I've gotten a few questions about Aurora Serverless v2 preview, so here's what I've learnt so far. Please feel free to chime in if I've missed anything important or got any of the facts wrong.

Alright, here goes the 🧵...

Q: does it replace the existing Aurora Serverless offering?
A: no, it lives side-by-side with the existing Aurora Serverless, which will still be available to you as "v1".
Q: Aurora Serverless v1 takes a few seconds to scale up, that's too much for our use case where we get a lot of spikes. Is that the same with v2?
A: no, v2 scales up in milliseconds, during preview the max ACU is only 32 though
Q: is the cold start for Aurora Serverless v2 still a few seconds?
A: yes, unfortunately...
Q: so if you want to avoid cold starts, what's the minimum ACU you have to run?
A: minimum ACU with v2 is 0.5
Q: does v2 still scale up in double increments, e.g. 4 ACU -> 8 ACU?
A: no, it scales up in increments of 0.5 ACUs, so it's a much tighter fit for your workload, so you'll waste less money on over-provisioned ACUs
Q: is there anything I can do with v2 that I can't do with v1?
A: yes, v2 supports all the Aurora features, including those that v1 is missing, such as global database, IAM auth and Lambda triggers
Q: wait, but it's twice as much per ACU!
A: yes, but v1 requires a lot of over-provisioning because it doubles ACU each time and takes 15 mins to scale down. v2 scales in 0.5 ACU increments and scales down in < 1 min. AND you get all the Aurora features!
Q: can you use "provisioned" and "serverless" instances in the same Aurora cluster?
A: yes you can! cool, right!?
Q: is data API supported on v2?
A: not in the preview, I'm guessing it'll be there in GA
Q: if using from Lambda, do I need to use RDS Proxy to manage the connections to the cluster? Data API kinda mitigated that for v1..
A: yes, you probably should, until data API is enabled on v2, otherwise, more connections = more ACUs, it can run you into trouble
did I miss anything? plz feel free to chimp in

@jeremy_daly has written a nice summary post on this too, with a nice experiment on the scaling behaviour of v2, so check it out if you haven't already https://t.co/DIGylN0HFX

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Kubernetes vs Serverless offerings

Why would you need Kubernetes when there are offerings like Vercel, Netlify, or AWS Lambda/Amplify that basically manage everything for you and offer even more?

Well, let's try to look at both approaches and draw our own conclusions!


1️⃣ A quick look at Kubernetes

Kubernetes is a container orchestrator and thus needs containers to begin with. It's a paradigm shift to more traditional software development, where components are developed, and then deployed to bare metal machines or VMs.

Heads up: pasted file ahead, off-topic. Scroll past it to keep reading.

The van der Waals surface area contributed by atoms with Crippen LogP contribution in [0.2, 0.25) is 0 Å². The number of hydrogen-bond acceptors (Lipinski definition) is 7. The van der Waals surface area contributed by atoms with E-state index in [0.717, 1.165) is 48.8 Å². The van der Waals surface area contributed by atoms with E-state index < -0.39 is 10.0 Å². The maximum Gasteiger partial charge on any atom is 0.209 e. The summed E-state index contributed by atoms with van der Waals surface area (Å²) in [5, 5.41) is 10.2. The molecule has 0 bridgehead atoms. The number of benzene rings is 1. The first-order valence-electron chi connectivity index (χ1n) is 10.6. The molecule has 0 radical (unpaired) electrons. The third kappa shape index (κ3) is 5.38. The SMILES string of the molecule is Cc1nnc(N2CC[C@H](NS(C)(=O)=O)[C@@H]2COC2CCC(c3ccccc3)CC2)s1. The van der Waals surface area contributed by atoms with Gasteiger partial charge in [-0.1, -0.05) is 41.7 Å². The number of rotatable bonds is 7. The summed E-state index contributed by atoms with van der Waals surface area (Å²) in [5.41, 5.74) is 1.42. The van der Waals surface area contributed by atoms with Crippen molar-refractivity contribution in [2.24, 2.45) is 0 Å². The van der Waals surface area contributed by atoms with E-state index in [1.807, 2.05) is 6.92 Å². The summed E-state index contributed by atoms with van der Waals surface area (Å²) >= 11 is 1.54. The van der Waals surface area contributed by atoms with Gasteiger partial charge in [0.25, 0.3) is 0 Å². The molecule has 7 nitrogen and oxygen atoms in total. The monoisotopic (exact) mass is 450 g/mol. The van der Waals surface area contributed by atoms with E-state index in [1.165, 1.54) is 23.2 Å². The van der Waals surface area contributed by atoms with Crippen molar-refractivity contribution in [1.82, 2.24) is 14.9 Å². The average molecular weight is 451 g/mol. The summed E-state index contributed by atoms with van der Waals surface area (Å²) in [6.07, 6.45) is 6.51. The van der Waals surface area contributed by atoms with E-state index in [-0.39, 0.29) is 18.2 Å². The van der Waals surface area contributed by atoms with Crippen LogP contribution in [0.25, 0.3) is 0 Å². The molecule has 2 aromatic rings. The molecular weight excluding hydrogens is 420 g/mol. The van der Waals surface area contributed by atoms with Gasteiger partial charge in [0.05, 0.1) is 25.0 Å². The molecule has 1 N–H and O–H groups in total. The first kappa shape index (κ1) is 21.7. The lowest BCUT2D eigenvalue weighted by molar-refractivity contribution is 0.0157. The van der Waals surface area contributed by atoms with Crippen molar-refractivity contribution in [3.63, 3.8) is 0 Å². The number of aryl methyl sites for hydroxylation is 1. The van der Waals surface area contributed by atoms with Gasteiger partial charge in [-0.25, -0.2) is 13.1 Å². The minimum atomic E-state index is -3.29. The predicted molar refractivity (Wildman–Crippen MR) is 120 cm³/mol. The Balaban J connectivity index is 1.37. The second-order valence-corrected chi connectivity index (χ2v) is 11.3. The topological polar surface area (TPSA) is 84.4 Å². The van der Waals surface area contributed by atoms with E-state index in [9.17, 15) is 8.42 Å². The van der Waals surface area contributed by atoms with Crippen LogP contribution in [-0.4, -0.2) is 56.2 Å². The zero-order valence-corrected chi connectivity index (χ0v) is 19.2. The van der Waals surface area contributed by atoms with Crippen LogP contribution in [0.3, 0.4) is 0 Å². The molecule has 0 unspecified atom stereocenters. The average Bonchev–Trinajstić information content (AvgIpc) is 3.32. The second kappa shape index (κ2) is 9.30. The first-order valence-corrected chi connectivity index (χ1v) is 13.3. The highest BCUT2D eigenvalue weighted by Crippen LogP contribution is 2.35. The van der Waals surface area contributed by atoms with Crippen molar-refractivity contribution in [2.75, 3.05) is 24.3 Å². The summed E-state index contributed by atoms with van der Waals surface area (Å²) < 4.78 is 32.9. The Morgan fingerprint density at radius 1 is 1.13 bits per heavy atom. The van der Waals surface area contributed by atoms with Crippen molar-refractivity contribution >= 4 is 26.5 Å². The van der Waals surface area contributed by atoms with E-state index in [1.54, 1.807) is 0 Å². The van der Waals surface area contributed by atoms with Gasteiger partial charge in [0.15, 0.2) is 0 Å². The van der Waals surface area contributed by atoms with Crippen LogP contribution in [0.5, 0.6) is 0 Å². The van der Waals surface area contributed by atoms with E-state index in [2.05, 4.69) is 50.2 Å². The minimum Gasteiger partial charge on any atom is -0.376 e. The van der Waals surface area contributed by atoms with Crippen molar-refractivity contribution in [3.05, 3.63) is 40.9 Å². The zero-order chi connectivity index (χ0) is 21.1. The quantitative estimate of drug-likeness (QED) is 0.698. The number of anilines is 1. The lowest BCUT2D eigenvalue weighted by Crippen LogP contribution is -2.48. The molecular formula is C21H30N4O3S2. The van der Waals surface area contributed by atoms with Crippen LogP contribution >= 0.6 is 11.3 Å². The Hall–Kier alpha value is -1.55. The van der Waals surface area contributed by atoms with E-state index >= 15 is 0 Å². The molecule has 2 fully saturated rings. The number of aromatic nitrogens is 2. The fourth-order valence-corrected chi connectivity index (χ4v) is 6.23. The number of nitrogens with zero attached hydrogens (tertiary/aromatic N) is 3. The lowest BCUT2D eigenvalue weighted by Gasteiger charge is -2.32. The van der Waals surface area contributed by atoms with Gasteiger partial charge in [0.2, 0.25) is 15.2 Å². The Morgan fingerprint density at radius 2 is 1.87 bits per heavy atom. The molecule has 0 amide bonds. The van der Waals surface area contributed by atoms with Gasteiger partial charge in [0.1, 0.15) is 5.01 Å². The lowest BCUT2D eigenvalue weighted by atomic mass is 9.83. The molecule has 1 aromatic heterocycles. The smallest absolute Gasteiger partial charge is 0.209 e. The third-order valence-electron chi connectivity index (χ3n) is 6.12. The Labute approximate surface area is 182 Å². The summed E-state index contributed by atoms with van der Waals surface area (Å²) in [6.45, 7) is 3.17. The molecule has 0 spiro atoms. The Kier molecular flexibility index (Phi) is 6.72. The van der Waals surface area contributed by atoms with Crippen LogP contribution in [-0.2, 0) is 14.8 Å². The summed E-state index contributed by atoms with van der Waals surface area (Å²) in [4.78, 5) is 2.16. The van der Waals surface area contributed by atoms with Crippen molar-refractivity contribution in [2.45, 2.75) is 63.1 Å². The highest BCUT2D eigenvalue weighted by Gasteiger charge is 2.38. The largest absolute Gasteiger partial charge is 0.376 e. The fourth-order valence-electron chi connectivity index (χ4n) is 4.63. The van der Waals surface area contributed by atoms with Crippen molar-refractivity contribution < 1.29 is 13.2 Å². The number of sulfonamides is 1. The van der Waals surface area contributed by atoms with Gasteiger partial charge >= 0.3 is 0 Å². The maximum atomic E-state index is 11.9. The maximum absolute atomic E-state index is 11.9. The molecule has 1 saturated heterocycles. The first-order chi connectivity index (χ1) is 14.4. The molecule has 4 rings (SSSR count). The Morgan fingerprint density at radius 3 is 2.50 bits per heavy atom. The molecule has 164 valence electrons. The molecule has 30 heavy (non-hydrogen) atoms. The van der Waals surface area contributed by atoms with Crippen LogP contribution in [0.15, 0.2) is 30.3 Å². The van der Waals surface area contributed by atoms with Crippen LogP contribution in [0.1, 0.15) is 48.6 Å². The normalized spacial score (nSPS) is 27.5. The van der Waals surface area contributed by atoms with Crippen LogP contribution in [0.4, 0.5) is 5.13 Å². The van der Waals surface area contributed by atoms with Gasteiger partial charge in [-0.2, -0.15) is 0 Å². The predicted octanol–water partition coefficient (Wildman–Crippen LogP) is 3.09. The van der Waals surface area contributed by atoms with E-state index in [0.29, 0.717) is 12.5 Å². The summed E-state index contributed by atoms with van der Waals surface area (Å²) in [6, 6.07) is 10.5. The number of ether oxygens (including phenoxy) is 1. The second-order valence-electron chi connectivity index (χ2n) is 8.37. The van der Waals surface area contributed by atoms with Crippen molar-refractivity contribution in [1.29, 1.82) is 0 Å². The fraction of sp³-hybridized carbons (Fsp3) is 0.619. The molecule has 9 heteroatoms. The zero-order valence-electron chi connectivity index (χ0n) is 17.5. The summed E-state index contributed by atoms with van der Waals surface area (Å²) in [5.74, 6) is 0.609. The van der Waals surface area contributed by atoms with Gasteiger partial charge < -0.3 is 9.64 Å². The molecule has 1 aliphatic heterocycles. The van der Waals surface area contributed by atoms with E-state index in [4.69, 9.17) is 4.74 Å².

There are additional steps now: Making sure your application is suited to be containerized (12-factor apps, I look at you:
https://t.co/nuH4dmpUmf), containerizing the application, following some pretty well-proven standards, and then pushing the image to a registry.

After all that, you need to write specs which instruct Kubernetes what the desired state of your application is, and finally let Kubernetes do its work. It's certainly not a NoOps platform, as you'll still need people knowing what they do and how to handle Kubernetes.

2️⃣ A quick look at (some!) serverless offerings

The offer is pretty simple: You write the code, the platform handles everything else for you. It's basically leaning far to the NoOps side. There is not much to manage anymore.

Take your Next.js / Nuxt.js app, point the ...
Developer productivity, y'all. It is a three TRILLION dollar opportunity, per the stripe report.

Eng managers and directors, we have got to stop asking for "more headcount" and start treating this like the systems problem that it is. https://t.co/XJ0CkFdgiO

If you are getting barely more than 50% productivity out of your very expensive engineers, I can pretty much guarantee you cannot hire your way out of this resourcing issue. 😐

(the stripe report is here:

Say you've got a strategic initiative that 3 engineers to build and support it. Well, they're going to be swimming in the same muddy pipeline as everyone else at ~50%, so you're actually gotta source, hire and train 6, er make that 7 (gonna need another manager too now)...

...which actually understates the problem, because each person you add also adds friction and overhead to the system. Communication, coordination all get harder and processes get more complex and elaborate, etc.

So we could hire 7 people, or we could patch up our sociotechnical system to lose say only 25% productivity to tech debt, instead of 42%? 🤔

By my calculations, that would reclaim 3 engineers worth of capacity given a team of just 17-18 people.

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Still wondering about this 🤔

save as q
"I really want to break into Product Management"

make products.

"If only someone would tell me how I can get a startup to notice me."

Make Products.

"I guess it's impossible and I'll never break into the industry."


Courtesy of @edbrisson's wonderful thread on breaking into comics –
https://t.co/TgNblNSCBj – here is why the same applies to Product Management, too.

There is no better way of learning the craft of product, or proving your potential to employers, than just doing it.

You do not need anybody's permission. We don't have diplomas, nor doctorates. We can barely agree on a single standard of what a Product Manager is supposed to do.

But – there is at least one blindingly obvious industry consensus – a Product Manager makes Products.

And they don't need to be kept at the exact right temperature, given endless resource, or carefully protected in order to do this.

They find their own way.